Please use this identifier to cite or link to this item: http://hdl.handle.net/1893/3340
Appears in Collections:Faculty of Social Sciences Journal Articles
Peer Review Status: Refereed
Title: Service learning in Britain between the Wars: university students and unemployed camps
Authors: Field, John
Contact Email: john.field@stir.ac.uk
Keywords: Work camps
Service learning
Higher education
Citizenship
Volunteering
Issue Date: 2012
Publisher: Taylor & Francis (Routledge)
Citation: Field J (2012) Service learning in Britain between the Wars: university students and unemployed camps, History of Education, 41 (2), pp. 195-212.
Abstract: This article considers the role of university staff and students in organising camps for the unemployed in interwar Britain. These ventures can be understood as showing similarities with nineteenth century social service initiatives like the settlements, and also with contemporary developments in service learning. From the organisers' perspective, they were intended to bridge class divisions, create community and develop new styles of leadership. While these were achieved to some degree, the camp experience also had unintended consequences, in developing new social awareness and sometimes political commitment among middle class youth.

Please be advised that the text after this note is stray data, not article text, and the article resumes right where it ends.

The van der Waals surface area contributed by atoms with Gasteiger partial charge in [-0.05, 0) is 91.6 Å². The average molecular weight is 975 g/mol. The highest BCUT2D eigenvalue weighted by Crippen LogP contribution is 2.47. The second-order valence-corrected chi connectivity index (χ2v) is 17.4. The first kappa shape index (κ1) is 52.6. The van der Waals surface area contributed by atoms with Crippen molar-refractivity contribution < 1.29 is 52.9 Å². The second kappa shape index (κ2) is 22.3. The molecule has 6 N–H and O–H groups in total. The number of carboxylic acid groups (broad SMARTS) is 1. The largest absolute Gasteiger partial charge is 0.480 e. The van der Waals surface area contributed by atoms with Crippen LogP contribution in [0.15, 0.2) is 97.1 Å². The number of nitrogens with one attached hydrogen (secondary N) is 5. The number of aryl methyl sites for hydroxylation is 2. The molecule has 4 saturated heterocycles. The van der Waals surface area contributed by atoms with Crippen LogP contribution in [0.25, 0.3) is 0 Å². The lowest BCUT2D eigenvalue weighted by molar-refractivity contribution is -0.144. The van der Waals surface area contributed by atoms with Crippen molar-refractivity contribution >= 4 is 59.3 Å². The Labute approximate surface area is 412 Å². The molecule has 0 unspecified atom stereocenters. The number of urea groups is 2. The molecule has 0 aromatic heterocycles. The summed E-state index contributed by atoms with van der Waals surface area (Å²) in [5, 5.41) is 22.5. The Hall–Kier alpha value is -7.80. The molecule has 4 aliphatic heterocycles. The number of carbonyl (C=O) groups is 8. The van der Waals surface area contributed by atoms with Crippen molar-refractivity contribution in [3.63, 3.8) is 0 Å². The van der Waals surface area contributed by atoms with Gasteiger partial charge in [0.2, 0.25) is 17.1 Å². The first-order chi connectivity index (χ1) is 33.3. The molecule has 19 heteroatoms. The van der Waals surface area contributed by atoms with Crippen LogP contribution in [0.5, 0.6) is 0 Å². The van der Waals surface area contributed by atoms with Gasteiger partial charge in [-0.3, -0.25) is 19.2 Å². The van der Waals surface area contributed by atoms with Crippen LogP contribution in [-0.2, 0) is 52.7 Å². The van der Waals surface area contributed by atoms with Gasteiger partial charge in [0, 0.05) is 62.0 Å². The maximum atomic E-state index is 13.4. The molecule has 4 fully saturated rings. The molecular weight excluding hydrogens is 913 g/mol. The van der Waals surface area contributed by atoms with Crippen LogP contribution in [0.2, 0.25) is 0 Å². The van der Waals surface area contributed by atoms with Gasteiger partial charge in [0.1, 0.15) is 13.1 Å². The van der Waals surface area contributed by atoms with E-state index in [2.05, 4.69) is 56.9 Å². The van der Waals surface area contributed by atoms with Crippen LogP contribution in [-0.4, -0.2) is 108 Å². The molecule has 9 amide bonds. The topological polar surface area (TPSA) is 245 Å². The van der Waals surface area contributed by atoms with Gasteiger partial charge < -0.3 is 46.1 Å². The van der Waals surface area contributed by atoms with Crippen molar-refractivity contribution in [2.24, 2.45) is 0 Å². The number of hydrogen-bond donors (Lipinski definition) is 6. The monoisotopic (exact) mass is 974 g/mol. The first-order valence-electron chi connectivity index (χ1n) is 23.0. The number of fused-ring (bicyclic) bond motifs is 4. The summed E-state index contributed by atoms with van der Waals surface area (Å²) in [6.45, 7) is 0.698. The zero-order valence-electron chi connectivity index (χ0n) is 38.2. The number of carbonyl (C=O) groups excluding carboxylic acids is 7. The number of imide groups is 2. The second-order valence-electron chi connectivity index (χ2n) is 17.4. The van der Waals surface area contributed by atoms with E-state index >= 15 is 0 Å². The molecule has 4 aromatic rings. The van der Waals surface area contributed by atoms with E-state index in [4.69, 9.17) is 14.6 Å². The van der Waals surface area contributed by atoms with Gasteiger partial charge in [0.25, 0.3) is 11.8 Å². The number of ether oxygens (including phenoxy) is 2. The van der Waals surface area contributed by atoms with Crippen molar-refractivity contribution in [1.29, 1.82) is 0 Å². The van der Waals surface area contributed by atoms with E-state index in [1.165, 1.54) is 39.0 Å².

Type: Journal Article
URI: http://hdl.handle.net/1893/3340
DOI Link: http://dx.doi.org/10.1080/0046760X.2011.582047
Rights: The publisher does not allow this work to be made publicly available in this Repository. Please use the Request a Copy feature at the foot of the Repository record to request a copy directly from the author; you can only request a copy if you wish to use this work for your own research or private study.
Affiliation: Education

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